This storm could differ from the last significant winter storm with the axis of heavier snow a little farther south. I also wouldn’t be surprised if this is a more elevation-driven play in terms of totals (where the higher elevations get the greatest snow), unlike the previous storm. The current thinking is that the greatest odds of heavy snow are most likely from southern New Hampshire and Vermont into western Maine. Snow and/or sleet will be possible down into parts of northern Massachusetts as well, north of the Worcester area. This could be some very heavy, wet snow for parts of southern New Hampshire and southwest Maine in particular, from Keene and Concord to Lewiston.

Major winter storm impacts are becoming a good possibility for parts of southwest Maine, New Hampshire, and southern Vermont and extreme northern Massachusetts Wednesday into Thursday. (NWS Gray/Portland, ME)

It’s still a bit too early to unleash snow maps and the like, but suffice to say, significant amounts are possible in these areas for April. Snow will expand north and east across Maine and into New Brunswick, with heavy amounts possible in those areas as well.

South of the wintry weather, look for the potential for heavy rain and flooding in spots. Again.

Eclipse forecast update: Good north, less encouraging south

Let’s start first with an update on afternoon rainfall probabilities for next Monday the 8th.

A composite of ensemble models with the eclipse path overlaid, showing the cumulative probability of rainfall next Monday afternoon based on the last 2-3 runs. There’s clearly a signal for high rain probabilities in Texas up through Arkansas and Missouri. (Tomer Burg)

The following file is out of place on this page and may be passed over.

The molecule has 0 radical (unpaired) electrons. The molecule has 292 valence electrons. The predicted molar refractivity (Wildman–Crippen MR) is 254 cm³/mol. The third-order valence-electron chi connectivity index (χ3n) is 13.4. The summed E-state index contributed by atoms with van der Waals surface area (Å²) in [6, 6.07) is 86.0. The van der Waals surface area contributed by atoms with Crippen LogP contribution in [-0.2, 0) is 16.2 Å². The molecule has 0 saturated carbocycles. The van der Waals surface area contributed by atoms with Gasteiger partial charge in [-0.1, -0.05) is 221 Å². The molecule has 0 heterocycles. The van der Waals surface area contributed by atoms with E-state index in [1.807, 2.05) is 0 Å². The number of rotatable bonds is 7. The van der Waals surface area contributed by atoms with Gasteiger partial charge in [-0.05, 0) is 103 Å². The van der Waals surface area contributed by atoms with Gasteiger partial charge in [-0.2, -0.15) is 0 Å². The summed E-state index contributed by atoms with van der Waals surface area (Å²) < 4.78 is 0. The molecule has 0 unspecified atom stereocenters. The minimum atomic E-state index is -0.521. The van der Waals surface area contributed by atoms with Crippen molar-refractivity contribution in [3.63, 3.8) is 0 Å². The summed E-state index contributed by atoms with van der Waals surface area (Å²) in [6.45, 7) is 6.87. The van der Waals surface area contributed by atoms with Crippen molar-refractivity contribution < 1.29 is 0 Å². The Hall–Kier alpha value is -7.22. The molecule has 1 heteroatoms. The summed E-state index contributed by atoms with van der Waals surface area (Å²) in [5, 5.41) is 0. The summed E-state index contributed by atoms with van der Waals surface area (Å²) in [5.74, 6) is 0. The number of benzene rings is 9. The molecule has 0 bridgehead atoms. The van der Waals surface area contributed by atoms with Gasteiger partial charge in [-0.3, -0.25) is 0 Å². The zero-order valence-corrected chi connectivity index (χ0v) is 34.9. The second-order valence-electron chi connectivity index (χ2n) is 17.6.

For those of us like me in Texas, this is not at all what we were hoping to see. We’re still a week out, so a lot can change, and keep in mind that probability of rain does not necessarily mean it will be overcast at the time of totality. But, this is not encouraging.

The cloud cover forecast ensemble mean from the National Blend of Models (NBM) shows fairly high probability of clouds in Texas up through the Mississippi Valley. As you go north of there, the odds start to drop off.

The NBM forecast of average cloud cover on the ensembles suggests the greatest odds of clouds is from Texas into Arkansas, with a slight drop into the Midwest and a more significant drop in the Northeast and Canada. (Tomer Burg)

Again, a lot can change, and timing is literally everything with respect to a solar eclipse. A slight shift in timing of a storm system or track will lead to considerable impact changes on the ground. But, sitting here today, I feel least optimistic about Texas and most optimistic about Canada and the Great Lakes. If I’m picking a place right now, it’s probably like Watertown, NY or something. But this is a moving target, so watch for changes through the week, including how we’d characterize the cloud cover in the southern part of the path. Scattered clouds are doable, whereas overcast is not. We’ll watch for that later this week. We’ll have a quick update on this for you Tuesday and a more thorough update Thursday and Friday into the weekend.

3 thoughts on “April kicks off with a major winter storm for New England, while we warily eye eclipse forecasts (UPDATED)”

  1. Thank you for the eclipse forecast discussion. I need to decide whether to cancel a hotel reservation by Wednesday. The Austin weather service office says in their discussion that models indicate a Pacific front will come through Sunday, but another low will come in behind that keeping things messy.

  2. Thanks for this! Me and two bffs are going to head from NJ on Saturday morning to where the prospects are best.

    Wishing everybody clear skies. The shadow of the moon waits for no man.